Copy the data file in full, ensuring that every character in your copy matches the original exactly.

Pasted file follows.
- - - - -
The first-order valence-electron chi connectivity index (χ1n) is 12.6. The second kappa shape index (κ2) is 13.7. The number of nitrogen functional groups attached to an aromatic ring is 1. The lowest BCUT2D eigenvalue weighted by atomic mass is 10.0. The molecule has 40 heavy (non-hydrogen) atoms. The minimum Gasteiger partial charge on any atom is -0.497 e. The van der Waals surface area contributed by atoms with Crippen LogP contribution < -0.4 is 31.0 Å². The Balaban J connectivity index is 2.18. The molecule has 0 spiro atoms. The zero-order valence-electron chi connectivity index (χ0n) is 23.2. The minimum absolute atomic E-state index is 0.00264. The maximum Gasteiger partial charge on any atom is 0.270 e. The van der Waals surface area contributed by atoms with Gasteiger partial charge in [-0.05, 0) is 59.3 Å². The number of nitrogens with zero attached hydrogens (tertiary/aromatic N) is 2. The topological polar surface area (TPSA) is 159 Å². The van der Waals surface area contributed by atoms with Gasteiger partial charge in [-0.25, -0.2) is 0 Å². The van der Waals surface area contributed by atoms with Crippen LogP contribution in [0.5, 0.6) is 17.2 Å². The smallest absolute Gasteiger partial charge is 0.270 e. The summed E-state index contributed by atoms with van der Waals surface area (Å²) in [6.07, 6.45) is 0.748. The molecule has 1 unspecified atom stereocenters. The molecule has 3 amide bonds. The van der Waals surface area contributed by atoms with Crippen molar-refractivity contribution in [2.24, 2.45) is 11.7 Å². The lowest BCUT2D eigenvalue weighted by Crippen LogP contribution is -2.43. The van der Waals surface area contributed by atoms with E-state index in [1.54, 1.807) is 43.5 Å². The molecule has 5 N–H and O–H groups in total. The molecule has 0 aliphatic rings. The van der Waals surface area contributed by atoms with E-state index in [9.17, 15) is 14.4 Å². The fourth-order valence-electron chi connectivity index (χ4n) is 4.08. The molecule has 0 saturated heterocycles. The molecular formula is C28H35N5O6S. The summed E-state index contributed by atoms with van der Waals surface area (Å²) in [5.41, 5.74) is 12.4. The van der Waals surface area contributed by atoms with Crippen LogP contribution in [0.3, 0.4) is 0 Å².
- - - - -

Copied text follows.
The first-order valence-electron chi connectivity index (χ1n) is 12.6. The second kappa shape index (κ2) is 13.7. The number of nitrogen functional groups attached to an aromatic ring is 1. The lowest BCUT2D eigenvalue weighted by atomic mass is 10.0. The molecule has 40 heavy (non-hydrogen) atoms. The minimum Gasteiger partial charge on any atom is -0.497 e. The van der Waals surface area contributed by atoms with Crippen LogP contribution < -0.4 is 31.0 Å². The Balaban J connectivity index is 2.18. The molecule has 0 spiro atoms. The zero-order valence-electron chi connectivity index (χ0n) is 23.2. The minimum absolute atomic E-state index is 0.00264. The maximum Gasteiger partial charge on any atom is 0.270 e. The van der Waals surface area contributed by atoms with Gasteiger partial charge in [-0.05, 0) is 59.3 Å². The number of nitrogens with zero attached hydrogens (tertiary/aromatic N) is 2. The topological polar surface area (TPSA) is 159 Å². The van der Waals surface area contributed by atoms with Gasteiger partial charge in [-0.25, -0.2) is 0 Å². The van der Waals surface area contributed by atoms with Crippen LogP contribution in [0.5, 0.6) is 17.2 Å². The smallest absolute Gasteiger partial charge is 0.270 e. The summed E-state index contributed by atoms with van der Waals surface area (Å²) in [6.07, 6.45) is 0.748. The molecule has 1 unspecified atom stereocenters. The molecule has 3 amide bonds. The van der Waals surface area contributed by atoms with Crippen molar-refractivity contribution in [2.24, 2.45) is 11.7 Å². The lowest BCUT2D eigenvalue weighted by Crippen LogP contribution is -2.43. The van der Waals surface area contributed by atoms with E-state index in [1.54, 1.807) is 43.5 Å². The molecule has 5 N–H and O–H groups in total. The molecule has 0 aliphatic rings. The van der Waals surface area contributed by atoms with E-state index in [9.17, 15) is 14.4 Å². The fourth-order valence-electron chi connectivity index (χ4n) is 4.08. The molecule has 0 saturated heterocycles. The molecular formula is C28H35N5O6S. The summed E-state index contributed by atoms with van der Waals surface area (Å²) in [5.41, 5.74) is 12.4. The van der Waals surface area contributed by atoms with Crippen LogP contribution in [0.3, 0.4) is 0 Å².